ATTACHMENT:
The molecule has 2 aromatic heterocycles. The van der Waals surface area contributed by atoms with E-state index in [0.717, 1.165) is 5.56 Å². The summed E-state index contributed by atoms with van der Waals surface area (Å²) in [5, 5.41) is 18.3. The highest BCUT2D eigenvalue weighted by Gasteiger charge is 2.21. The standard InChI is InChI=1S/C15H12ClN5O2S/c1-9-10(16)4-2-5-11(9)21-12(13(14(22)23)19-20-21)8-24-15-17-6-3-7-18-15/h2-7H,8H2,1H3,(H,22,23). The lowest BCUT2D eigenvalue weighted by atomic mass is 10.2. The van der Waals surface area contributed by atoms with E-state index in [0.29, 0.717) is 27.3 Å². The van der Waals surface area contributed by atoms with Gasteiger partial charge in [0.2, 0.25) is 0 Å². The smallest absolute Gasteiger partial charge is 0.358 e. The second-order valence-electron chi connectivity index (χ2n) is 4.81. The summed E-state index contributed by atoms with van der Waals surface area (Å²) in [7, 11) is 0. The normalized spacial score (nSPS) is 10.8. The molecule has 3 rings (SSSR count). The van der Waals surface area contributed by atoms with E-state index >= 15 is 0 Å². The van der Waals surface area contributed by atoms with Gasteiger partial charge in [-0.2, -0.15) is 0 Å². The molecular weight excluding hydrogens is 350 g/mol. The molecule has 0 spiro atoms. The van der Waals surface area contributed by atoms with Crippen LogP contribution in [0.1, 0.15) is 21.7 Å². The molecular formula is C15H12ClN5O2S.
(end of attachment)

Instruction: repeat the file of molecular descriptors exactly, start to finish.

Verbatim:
The molecule has 2 aromatic heterocycles. The van der Waals surface area contributed by atoms with E-state index in [0.717, 1.165) is 5.56 Å². The summed E-state index contributed by atoms with van der Waals surface area (Å²) in [5, 5.41) is 18.3. The highest BCUT2D eigenvalue weighted by Gasteiger charge is 2.21. The standard InChI is InChI=1S/C15H12ClN5O2S/c1-9-10(16)4-2-5-11(9)21-12(13(14(22)23)19-20-21)8-24-15-17-6-3-7-18-15/h2-7H,8H2,1H3,(H,22,23). The lowest BCUT2D eigenvalue weighted by atomic mass is 10.2. The van der Waals surface area contributed by atoms with E-state index in [0.29, 0.717) is 27.3 Å². The van der Waals surface area contributed by atoms with Gasteiger partial charge in [0.2, 0.25) is 0 Å². The smallest absolute Gasteiger partial charge is 0.358 e. The second-order valence-electron chi connectivity index (χ2n) is 4.81. The summed E-state index contributed by atoms with van der Waals surface area (Å²) in [7, 11) is 0. The normalized spacial score (nSPS) is 10.8. The molecule has 3 rings (SSSR count). The van der Waals surface area contributed by atoms with E-state index >= 15 is 0 Å². The van der Waals surface area contributed by atoms with Gasteiger partial charge in [-0.2, -0.15) is 0 Å². The molecular weight excluding hydrogens is 350 g/mol. The molecule has 0 spiro atoms. The van der Waals surface area contributed by atoms with Crippen LogP contribution in [0.1, 0.15) is 21.7 Å². The molecular formula is C15H12ClN5O2S.